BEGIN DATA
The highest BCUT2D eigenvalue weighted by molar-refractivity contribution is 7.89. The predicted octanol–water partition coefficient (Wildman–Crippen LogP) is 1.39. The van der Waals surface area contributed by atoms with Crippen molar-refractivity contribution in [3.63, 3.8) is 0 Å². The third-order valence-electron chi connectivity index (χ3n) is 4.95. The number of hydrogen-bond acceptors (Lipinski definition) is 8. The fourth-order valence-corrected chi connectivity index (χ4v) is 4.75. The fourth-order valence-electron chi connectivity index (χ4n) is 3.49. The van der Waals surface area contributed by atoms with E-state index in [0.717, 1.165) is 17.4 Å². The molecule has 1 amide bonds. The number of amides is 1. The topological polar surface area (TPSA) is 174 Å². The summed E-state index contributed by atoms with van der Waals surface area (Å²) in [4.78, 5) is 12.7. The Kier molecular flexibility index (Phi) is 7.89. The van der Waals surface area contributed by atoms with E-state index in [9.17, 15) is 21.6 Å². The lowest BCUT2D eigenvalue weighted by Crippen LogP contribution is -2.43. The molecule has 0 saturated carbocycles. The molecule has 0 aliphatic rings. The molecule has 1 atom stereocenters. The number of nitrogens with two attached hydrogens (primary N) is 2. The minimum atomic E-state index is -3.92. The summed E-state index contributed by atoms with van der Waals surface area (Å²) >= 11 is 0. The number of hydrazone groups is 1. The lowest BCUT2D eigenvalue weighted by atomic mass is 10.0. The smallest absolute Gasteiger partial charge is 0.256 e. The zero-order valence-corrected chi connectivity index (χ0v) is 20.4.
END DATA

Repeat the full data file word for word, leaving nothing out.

The highest BCUT2D eigenvalue weighted by molar-refractivity contribution is 7.89. The predicted octanol–water partition coefficient (Wildman–Crippen LogP) is 1.39. The van der Waals surface area contributed by atoms with Crippen molar-refractivity contribution in [3.63, 3.8) is 0 Å². The third-order valence-electron chi connectivity index (χ3n) is 4.95. The number of hydrogen-bond acceptors (Lipinski definition) is 8. The fourth-order valence-corrected chi connectivity index (χ4v) is 4.75. The fourth-order valence-electron chi connectivity index (χ4n) is 3.49. The van der Waals surface area contributed by atoms with E-state index in [0.717, 1.165) is 17.4 Å². The molecule has 1 amide bonds. The number of amides is 1. The topological polar surface area (TPSA) is 174 Å². The summed E-state index contributed by atoms with van der Waals surface area (Å²) in [4.78, 5) is 12.7. The Kier molecular flexibility index (Phi) is 7.89. The van der Waals surface area contributed by atoms with E-state index in [9.17, 15) is 21.6 Å². The lowest BCUT2D eigenvalue weighted by Crippen LogP contribution is -2.43. The molecule has 0 saturated carbocycles. The molecule has 0 aliphatic rings. The molecule has 1 atom stereocenters. The number of nitrogens with two attached hydrogens (primary N) is 2. The minimum atomic E-state index is -3.92. The summed E-state index contributed by atoms with van der Waals surface area (Å²) >= 11 is 0. The number of hydrazone groups is 1. The lowest BCUT2D eigenvalue weighted by atomic mass is 10.0. The smallest absolute Gasteiger partial charge is 0.256 e. The zero-order valence-corrected chi connectivity index (χ0v) is 20.4.